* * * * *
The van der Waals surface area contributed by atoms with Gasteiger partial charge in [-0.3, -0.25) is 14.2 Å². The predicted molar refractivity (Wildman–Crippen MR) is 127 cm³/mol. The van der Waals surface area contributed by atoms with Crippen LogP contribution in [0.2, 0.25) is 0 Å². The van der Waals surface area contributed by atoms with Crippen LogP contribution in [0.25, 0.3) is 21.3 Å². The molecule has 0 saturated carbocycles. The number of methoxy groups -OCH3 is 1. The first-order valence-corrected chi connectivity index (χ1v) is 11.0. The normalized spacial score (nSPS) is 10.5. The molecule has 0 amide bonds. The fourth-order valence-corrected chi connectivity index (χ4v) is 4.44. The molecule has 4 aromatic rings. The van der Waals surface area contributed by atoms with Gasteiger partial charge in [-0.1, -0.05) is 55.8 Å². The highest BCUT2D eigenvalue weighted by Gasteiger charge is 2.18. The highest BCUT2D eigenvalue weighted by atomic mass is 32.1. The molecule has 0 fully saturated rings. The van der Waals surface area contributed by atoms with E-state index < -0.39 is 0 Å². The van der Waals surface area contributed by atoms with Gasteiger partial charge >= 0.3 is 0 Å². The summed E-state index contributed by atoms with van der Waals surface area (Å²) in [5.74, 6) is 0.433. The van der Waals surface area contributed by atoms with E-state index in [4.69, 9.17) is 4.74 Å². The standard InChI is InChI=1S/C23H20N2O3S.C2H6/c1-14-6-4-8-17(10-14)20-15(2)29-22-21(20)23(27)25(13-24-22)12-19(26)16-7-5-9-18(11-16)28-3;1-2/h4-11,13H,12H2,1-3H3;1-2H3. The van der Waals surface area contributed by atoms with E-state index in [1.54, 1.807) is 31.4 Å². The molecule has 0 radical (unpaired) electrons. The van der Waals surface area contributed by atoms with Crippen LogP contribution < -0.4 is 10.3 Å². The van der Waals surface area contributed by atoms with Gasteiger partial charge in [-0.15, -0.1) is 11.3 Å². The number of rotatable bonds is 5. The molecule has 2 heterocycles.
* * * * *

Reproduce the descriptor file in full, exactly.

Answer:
The van der Waals surface area contributed by atoms with Gasteiger partial charge in [-0.3, -0.25) is 14.2 Å². The predicted molar refractivity (Wildman–Crippen MR) is 127 cm³/mol. The van der Waals surface area contributed by atoms with Crippen LogP contribution in [0.2, 0.25) is 0 Å². The van der Waals surface area contributed by atoms with Crippen LogP contribution in [0.25, 0.3) is 21.3 Å². The molecule has 0 saturated carbocycles. The number of methoxy groups -OCH3 is 1. The first-order valence-corrected chi connectivity index (χ1v) is 11.0. The normalized spacial score (nSPS) is 10.5. The molecule has 0 amide bonds. The fourth-order valence-corrected chi connectivity index (χ4v) is 4.44. The molecule has 4 aromatic rings. The van der Waals surface area contributed by atoms with Gasteiger partial charge in [-0.1, -0.05) is 55.8 Å². The highest BCUT2D eigenvalue weighted by Gasteiger charge is 2.18. The highest BCUT2D eigenvalue weighted by atomic mass is 32.1. The molecule has 0 fully saturated rings. The van der Waals surface area contributed by atoms with E-state index < -0.39 is 0 Å². The van der Waals surface area contributed by atoms with Gasteiger partial charge >= 0.3 is 0 Å². The summed E-state index contributed by atoms with van der Waals surface area (Å²) in [5.74, 6) is 0.433. The van der Waals surface area contributed by atoms with E-state index in [4.69, 9.17) is 4.74 Å². The standard InChI is InChI=1S/C23H20N2O3S.C2H6/c1-14-6-4-8-17(10-14)20-15(2)29-22-21(20)23(27)25(13-24-22)12-19(26)16-7-5-9-18(11-16)28-3;1-2/h4-11,13H,12H2,1-3H3;1-2H3. The van der Waals surface area contributed by atoms with E-state index in [1.54, 1.807) is 31.4 Å². The molecule has 0 radical (unpaired) electrons. The van der Waals surface area contributed by atoms with Crippen LogP contribution < -0.4 is 10.3 Å². The van der Waals surface area contributed by atoms with Gasteiger partial charge in [-0.15, -0.1) is 11.3 Å². The number of rotatable bonds is 5. The molecule has 2 heterocycles.